Condell Medical Center in Libertyville is one hospital in the midst of ordering negative-pressure tents to deal with a surge in capacity. These high-tech tents equipped with ventilation systems could be draped over a patient's bed and filter out contaminants before air is released in the open.
"We have 11 negative-pressure rooms, but if you have 30 or 40 patients, we wouldn't have enough," said nurse Emily Bergman, Condell's Infection Prevention and Control Program coordinator. One tent alone could cost up to $6,000.
Another dilemma is a lack of detailed guidance from federal or state agencies, some experts contend.
"You will find once a hospital gets its teeth into this issue, then it starts churning out more questions," said Dr. Charles Baum, vice president for health affairs at Alexian Brothers Hospital Network.
As an example of the "mass confusion" being experienced by hospitals, Baum cites debate over flu vaccines. In the event of a pandemic where vaccines are mandatory, it's unclear who carries the insurance liability if someone falls sick as a result.
"Nationally, no one is stepping forward and saying, 'We'll relieve you of your liability for vaccination,'æ" Baum said.
Agwunobi said government agencies are issuing guidelines on a regular basis but pandemic readiness is a broad field and all the questions can't be answered at once.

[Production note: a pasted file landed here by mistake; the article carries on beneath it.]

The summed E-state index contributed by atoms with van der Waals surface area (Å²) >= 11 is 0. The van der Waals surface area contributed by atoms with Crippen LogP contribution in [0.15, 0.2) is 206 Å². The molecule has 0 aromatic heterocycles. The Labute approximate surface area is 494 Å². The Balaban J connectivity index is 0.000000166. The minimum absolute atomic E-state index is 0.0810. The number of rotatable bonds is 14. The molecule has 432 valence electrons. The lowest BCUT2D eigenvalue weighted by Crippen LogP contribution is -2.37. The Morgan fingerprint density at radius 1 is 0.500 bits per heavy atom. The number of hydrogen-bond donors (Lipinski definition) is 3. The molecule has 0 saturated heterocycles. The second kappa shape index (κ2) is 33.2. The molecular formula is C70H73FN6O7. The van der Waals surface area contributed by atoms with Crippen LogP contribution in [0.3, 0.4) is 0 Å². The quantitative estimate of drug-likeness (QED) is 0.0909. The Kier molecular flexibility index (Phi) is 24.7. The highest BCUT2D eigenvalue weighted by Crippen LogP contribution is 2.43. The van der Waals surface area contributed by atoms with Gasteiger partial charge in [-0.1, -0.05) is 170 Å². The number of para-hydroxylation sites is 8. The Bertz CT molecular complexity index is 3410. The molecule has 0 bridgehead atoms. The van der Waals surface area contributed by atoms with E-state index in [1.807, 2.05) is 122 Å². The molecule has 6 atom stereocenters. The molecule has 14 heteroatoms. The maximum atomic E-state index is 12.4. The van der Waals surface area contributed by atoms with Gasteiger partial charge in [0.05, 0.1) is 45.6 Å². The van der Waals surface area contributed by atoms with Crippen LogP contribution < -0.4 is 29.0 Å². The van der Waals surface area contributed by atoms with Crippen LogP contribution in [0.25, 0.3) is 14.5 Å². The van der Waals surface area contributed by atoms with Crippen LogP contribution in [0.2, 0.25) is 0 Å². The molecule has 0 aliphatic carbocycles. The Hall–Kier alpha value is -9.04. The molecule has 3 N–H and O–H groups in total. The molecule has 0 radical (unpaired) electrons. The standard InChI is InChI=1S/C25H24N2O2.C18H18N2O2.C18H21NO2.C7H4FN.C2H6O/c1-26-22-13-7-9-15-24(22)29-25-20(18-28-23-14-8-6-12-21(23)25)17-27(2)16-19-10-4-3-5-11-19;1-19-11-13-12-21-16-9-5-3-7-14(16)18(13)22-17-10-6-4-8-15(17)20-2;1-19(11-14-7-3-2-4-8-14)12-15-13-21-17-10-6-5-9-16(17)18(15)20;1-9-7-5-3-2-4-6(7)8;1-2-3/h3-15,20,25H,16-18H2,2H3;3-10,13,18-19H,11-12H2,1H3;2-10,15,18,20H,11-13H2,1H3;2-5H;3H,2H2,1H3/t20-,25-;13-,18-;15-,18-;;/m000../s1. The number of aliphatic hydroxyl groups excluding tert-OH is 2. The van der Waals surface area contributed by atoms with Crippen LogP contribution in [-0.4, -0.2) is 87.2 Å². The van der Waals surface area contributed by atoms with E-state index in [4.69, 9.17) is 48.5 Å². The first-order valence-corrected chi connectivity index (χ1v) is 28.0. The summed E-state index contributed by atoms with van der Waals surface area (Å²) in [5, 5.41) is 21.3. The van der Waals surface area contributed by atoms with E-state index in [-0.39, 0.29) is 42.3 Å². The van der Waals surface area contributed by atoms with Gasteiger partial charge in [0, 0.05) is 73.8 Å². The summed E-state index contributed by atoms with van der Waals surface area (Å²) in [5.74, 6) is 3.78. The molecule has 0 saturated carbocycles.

Another uncertainty is paying for the uninsured.
"We have a large number of uninsured people, and we want them to come and get care," Levi said. "If hospitals take care of these individuals, the government needs to step forward and say costs will be covered. We want hospitals to be financially viable at the end of the pandemic."
Toner acknowledged that the federal government can't handle the financial burden alone. "It's (funding) got to come from a variety of sources, he said.
Agwunobi said Congress already has given out $325 million for hospital preparedness and another $250 million is on the way.
"States, local governments, the federal government - we should all be involved in a partnership to strengthen the system," he said.
Agwunobi avoided criticizing hospitals that refused to participate in the Daily Herald's study.
He said the checklist is voluntary and each hospital is unique. "The key is going to be having hospitals working closely with each other."
Overall, the state is in good shape, said Jay Bogdan, deputy director of the Illinois Department of Public Health's Office of Preparedness and Response.
"We are more prepared today than we were five years ago," he said, "and we continue to get more prepared."
Toner also saw signs for optimism. "Hospitals are beginning to get the message," he said. "Even if they're not doing what we think is necessary, they are drawing up plans and doing drills and that's at least a step in the right direction."
Daily Herald staff contributed to this report.